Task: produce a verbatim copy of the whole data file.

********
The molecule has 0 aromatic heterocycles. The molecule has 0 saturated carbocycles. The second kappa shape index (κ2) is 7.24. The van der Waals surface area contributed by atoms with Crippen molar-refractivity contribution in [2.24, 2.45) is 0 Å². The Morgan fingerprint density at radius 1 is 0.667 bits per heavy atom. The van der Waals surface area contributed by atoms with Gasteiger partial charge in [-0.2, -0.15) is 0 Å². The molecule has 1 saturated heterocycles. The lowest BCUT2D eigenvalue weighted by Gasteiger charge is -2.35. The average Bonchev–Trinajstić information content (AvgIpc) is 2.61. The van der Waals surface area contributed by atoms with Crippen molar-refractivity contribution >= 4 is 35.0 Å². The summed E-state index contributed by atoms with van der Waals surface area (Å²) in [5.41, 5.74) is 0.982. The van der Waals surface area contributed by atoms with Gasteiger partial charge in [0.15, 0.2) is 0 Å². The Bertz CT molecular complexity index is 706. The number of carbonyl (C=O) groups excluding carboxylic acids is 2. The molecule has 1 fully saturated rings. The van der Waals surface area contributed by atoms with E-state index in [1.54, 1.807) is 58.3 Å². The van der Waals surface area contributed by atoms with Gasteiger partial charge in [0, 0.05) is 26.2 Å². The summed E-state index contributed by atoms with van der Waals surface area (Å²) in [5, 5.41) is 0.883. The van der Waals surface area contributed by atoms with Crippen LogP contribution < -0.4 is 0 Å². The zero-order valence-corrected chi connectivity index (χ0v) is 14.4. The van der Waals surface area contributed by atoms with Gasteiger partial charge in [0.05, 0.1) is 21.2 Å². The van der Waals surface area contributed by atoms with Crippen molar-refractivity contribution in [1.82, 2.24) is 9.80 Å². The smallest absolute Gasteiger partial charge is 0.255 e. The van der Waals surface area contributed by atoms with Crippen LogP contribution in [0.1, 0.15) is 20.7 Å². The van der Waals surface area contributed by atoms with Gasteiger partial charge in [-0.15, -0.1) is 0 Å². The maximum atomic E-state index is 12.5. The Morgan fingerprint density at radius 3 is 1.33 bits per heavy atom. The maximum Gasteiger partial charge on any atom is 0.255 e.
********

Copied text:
The molecule has 0 aromatic heterocycles. The molecule has 0 saturated carbocycles. The second kappa shape index (κ2) is 7.24. The van der Waals surface area contributed by atoms with Crippen molar-refractivity contribution in [2.24, 2.45) is 0 Å². The Morgan fingerprint density at radius 1 is 0.667 bits per heavy atom. The van der Waals surface area contributed by atoms with Gasteiger partial charge in [-0.2, -0.15) is 0 Å². The molecule has 1 saturated heterocycles. The lowest BCUT2D eigenvalue weighted by Gasteiger charge is -2.35. The average Bonchev–Trinajstić information content (AvgIpc) is 2.61. The van der Waals surface area contributed by atoms with Crippen molar-refractivity contribution >= 4 is 35.0 Å². The summed E-state index contributed by atoms with van der Waals surface area (Å²) in [5.41, 5.74) is 0.982. The van der Waals surface area contributed by atoms with Gasteiger partial charge in [0.15, 0.2) is 0 Å². The Bertz CT molecular complexity index is 706. The number of carbonyl (C=O) groups excluding carboxylic acids is 2. The molecule has 1 fully saturated rings. The van der Waals surface area contributed by atoms with E-state index in [1.54, 1.807) is 58.3 Å². The van der Waals surface area contributed by atoms with Gasteiger partial charge in [0, 0.05) is 26.2 Å². The summed E-state index contributed by atoms with van der Waals surface area (Å²) in [5, 5.41) is 0.883. The van der Waals surface area contributed by atoms with Crippen LogP contribution < -0.4 is 0 Å². The zero-order valence-corrected chi connectivity index (χ0v) is 14.4. The van der Waals surface area contributed by atoms with Gasteiger partial charge in [0.05, 0.1) is 21.2 Å². The van der Waals surface area contributed by atoms with Crippen molar-refractivity contribution in [1.82, 2.24) is 9.80 Å². The smallest absolute Gasteiger partial charge is 0.255 e. The van der Waals surface area contributed by atoms with Crippen LogP contribution in [0.1, 0.15) is 20.7 Å². The van der Waals surface area contributed by atoms with Gasteiger partial charge in [-0.15, -0.1) is 0 Å². The maximum atomic E-state index is 12.5. The Morgan fingerprint density at radius 3 is 1.33 bits per heavy atom. The maximum Gasteiger partial charge on any atom is 0.255 e.